Health & Medicine

Their daughter died five years ago. Now they meet the woman whose life she saved.

One family honors a request, lives in other families are saved

On New Years’ Eve, two months before she died, Kaylee West told her family that if anything were to happen to her, she wanted to be an organ donor. On Feb. 6, 2011, the 24-year-old El Dorado Hills resident had a brain aneurysm in her sleep.
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On New Years’ Eve, two months before she died, Kaylee West told her family that if anything were to happen to her, she wanted to be an organ donor. On Feb. 6, 2011, the 24-year-old El Dorado Hills resident had a brain aneurysm in her sleep.

Linda West broke down as she embraced Jeanne Schreiber at the Golden 1 Center on Tuesday, meeting for the first time the woman whose life was saved by her only daughter’s kidney.

“I guess I should let go now,” she said, holding tight to Schreiber who also was teary eyed.

On New Years Eve, two months before she died, Kaylee West told her family that if anything were to happen to her, she wanted to be an organ donor. On Feb. 6, 2011, the 24-year-old El Dorado Hills resident had a brain aneurysm in her sleep and died.

Her kidneys and liver saved three lives, her corneas gave sight to two people and her tissue went to countless others.

The meeting between Ken and Linda West and Schreiber took place on what would have been Kaylee’s 30th birthday, at the moment she was born – 3:38 p.m. Arranged by Sierra Donor Services, the Wests met Schreiber at the Golden 1 Center because they’re huge Sacramento Kings fans and Kaylee’s favorite color was purple.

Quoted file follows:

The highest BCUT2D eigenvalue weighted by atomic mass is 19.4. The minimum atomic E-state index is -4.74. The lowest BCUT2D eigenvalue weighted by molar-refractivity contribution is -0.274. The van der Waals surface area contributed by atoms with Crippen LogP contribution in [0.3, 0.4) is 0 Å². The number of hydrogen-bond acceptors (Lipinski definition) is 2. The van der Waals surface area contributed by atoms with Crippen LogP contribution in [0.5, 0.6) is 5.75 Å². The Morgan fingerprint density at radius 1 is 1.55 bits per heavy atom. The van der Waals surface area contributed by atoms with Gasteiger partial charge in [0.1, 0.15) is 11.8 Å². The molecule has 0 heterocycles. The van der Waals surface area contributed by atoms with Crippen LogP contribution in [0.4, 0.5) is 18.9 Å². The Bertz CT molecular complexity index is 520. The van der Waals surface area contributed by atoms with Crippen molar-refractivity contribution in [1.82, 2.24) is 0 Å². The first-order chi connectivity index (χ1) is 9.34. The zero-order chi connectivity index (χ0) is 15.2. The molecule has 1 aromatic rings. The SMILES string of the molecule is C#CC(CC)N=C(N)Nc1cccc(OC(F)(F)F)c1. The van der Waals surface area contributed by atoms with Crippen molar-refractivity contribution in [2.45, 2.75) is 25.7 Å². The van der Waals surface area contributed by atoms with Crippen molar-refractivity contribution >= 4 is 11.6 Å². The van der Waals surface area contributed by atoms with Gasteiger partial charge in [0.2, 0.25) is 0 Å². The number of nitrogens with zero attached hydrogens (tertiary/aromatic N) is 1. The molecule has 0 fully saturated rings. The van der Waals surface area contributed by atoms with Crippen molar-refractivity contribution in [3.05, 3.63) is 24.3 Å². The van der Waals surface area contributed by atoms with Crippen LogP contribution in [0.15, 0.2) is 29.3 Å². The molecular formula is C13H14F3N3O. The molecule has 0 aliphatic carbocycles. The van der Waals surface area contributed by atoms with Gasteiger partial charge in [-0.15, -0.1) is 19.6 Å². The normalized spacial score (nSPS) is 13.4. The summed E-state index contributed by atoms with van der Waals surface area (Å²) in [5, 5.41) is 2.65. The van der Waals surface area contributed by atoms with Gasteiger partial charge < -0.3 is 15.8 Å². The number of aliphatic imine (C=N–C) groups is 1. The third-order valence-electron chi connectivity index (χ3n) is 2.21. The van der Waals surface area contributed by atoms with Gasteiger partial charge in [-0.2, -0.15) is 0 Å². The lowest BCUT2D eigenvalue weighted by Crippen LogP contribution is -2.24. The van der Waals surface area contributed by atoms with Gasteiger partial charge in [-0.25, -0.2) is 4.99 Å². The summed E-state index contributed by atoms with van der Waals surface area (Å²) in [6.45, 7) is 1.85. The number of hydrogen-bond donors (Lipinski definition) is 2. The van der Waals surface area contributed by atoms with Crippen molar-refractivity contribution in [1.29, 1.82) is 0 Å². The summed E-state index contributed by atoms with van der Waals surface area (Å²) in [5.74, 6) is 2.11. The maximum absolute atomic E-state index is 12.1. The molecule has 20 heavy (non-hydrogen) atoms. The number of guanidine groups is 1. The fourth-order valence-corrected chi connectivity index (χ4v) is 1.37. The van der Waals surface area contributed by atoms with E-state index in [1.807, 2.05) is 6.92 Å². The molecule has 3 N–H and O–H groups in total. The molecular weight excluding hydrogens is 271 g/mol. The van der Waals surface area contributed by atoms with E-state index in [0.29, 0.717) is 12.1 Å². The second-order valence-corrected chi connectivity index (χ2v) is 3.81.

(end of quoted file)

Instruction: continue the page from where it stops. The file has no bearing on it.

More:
“Meeting her today, it just closes the circle,” Ken West said. “We feel like we’ve fulfilled Kaylee’s last wishes. And it’s awesome. It’s bittersweet, it’s not sad. It feels right.”

Schreiber, 60, has polycystic kidney disease, which causes numerous cysts to grow in the kidneys. While on the transplant list, she had two false alerts about available kidneys before Kaylee’s kidney was offered to her.

“(Meeting a donor family) is something you don’t know how to prepare for, it doesn’t happen every day,” she said. “I’m thrilled to meet them.”

They also got to put finishing touches on a floral portrait – a “florigraph” – of their daughter that will adorn a float in the 2017 Rose Bowl parade. Kaylee’s parents, her brothers, Kenny and Alex, and Schreiber carefully added the eyebrows to the portrait.

Kaylee’s parents have spent about 100 hours encouraging people to join the “Donate Life” registry at various events around California. The Wests stressed the importance of having the conversation about organ donation with loved ones. Kaylee didn’t have the pink donor circle on her driver’s license, so her parents wouldn’t have known her wishes if she hadn’t spoken to them about it.

“It’s just to help tell the story – not just our personal story – but the hundreds of thousands of people who are on transplant lists who never get the opportunity,” Ken West said. “That’s the reason I do it. …There’s people out there that the only way they have a chance is by somebody’s decision to be a donor. I think that’s priceless.”

As of a couple weeks ago, there were 2,632 people on the transplant list in the Sacramento region, said Deanna Santana with Sierra Donor Services.

In the days after Kaylee’s death, her friends created purple bands with “Kaylee Elaine West” on one side and “WWKD” on the other side, for “What Would or Wouldn’t Kaylee Do?”

The Wests and Kaylee’s friends have handed out bracelets from Hawaii to Ireland, Ken West said.

“Have the talk (about organ donating), know, so that when you are stricken in the time of tragedy, you’re not left with trying to make the decision without really knowing,” he said.

Ellen Garrison: 916-321-1920, @EllenGarrison

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